May 15, 2019 – The DCRI will bring its regulatory experience and clinical expertise to the conversation surrounding digital therapeutics.
The DCRI has joined a new alliance focused on bringing digital therapeutics solutions to patients.
The Digital Therapeutics Alliance (DTA), formed in 2017, works to improve access to digital therapeutics for patients, providers, and payers, in an effort to reduce costs and enhance individualized health care. The DTA currently has 25 members, and the DCRI is the first academic member.
“The DTA seeks to broaden the global digital therapeutics conversation within their organization, and the DCRI brings a different perspective,” said the DCRI’s Scott Kollins, PhD (pictured top), who helped lead the DCRI’s application process to join the alliance. “This is a good way for to us to continue and amplify our work in digital therapeutics and potentially become leaders in the space.”
Kollins, whose research focuses on neuroscience and behavioral science, said the focus on clinically validated, technology-based interventions sets the DTA apart from other digital health organizations.
“Digital health is a broad umbrella term that can refer to many things,” Kollins said. “The DTA distinguishes itself by focusing on evidence-based therapeutic interventions that can prevent, manage, or treat a medical disorder or disease.”
The DCRI, Kollins said, can help companies clinically evaluate these interventions in a quickly growing space that can be difficult to regulate.
“I think the value of the DCRI comes from being able to help manufacturers distinguish themselves from many other companies and apps that are out there claiming they can do certain things, such as improve attention or depression or obesity, without any evidence,” he said. “Both with our clinical research and our regulatory knowledge, we can be the ones who are helping digital therapeutics companies rise above the din.”
As Kollins explored the opportunity for the DCRI to join the DTA, it eventually became clear that he was not the only DCRI faculty member who was interested in the idea.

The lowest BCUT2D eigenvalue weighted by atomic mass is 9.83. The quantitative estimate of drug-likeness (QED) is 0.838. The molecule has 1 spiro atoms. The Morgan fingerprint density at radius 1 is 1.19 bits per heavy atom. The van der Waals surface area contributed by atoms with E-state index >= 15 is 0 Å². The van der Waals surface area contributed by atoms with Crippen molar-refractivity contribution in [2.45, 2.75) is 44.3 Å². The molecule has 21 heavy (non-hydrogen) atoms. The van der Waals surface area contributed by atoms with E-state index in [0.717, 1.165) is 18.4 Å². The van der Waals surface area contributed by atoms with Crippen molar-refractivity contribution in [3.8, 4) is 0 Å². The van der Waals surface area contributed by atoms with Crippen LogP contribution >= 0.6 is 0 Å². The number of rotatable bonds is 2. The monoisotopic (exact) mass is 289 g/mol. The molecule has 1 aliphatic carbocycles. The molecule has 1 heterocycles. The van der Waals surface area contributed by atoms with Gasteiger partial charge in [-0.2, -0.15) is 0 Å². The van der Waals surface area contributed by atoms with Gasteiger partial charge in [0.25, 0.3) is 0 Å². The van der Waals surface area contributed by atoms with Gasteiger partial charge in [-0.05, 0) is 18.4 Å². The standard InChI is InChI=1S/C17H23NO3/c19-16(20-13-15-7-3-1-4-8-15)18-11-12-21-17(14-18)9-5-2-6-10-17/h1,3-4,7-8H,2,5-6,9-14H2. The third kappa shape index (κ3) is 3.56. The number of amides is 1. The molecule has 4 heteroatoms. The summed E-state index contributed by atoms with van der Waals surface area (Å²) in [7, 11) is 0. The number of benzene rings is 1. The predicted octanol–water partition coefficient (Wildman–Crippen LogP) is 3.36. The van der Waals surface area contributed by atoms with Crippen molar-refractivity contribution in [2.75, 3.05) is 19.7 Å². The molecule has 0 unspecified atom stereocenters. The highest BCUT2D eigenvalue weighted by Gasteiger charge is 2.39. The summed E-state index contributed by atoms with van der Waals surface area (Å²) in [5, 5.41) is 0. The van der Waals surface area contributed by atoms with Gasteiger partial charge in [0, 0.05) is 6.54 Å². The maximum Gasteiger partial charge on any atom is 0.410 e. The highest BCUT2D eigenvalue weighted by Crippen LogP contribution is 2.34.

Cardiologist Ann Marie Navar, MD, PhD (pictured bottom), was also looking into the alliance, engaging in conversation with Bray Patrick-Lake, the DCRI’s director of stakeholder engagement who also serves as a founding strategic advisor to the DTA.
Patrick-Lake brings her expertise in patient engagement to the alliance and said she looks forward to the work the DCRI can do to help advance the work of framing and defining the digital therapeutics industry.
“It was important to ensure that the patient voice was front and center,” she said. “For example, accessibility is crucial for patients, but we can’t increase access without evidence that an intervention works. The DCRI can help with the evidence piece through clinical trials, which can in turn improve access issues, such as reimbursement mechanisms. Joining the Digital Therapeutics Alliance enables the DCRI to implement rigor in the development of a new field.”
Navar agreed, adding that although digital therapeutics is currently a hot topic in healthcare, more work needs to be done to effectively deliver solutions to patients. She hopes that the DCRI’s membership in the DTA is a step toward completing this work.
“The promise of digital therapeutics is great, but for now we’re seeing mostly hype and clinically have seen very little on the delivery side,” Navar said. “At the DCRI, we feel that this is an area where strong clinical research is needed to help define where these solutions can actually make a difference on health.”
As the DCRI’s chief of digital health and strategy, Satasuk Joy Bhosai, MD, MPH, spends much of her time thinking about these opportunities. Bhosai is part of the DCRI committee working on the alliance.
“There are a lot of new digital technologies popping up, but we need to help provide guidance around clinical evaluation,” she said. “We can partner with innovators shaping these technologies to help them ensure their innovations actually translate to meaning.”
Now that the DTA membership is official, Kollins said, one of the first steps is to bring together researchers within the DCRI who are pursuing work in this space.
“There are many people within the organization doing relevant work, but this is a good time to centralize that work and set some strategy around digital therapeutics,” Kollins said.
“To be recognized as a digital therapeutic requires that a product go through a series of rigorous clinical trials to substantiate its outcomes,” said Megan Coder, executive director of the DTA. “The DCRI has a deep reputation in inclusive clinical trial design and execution and we welcome them to membership at DTA as our first academic member.”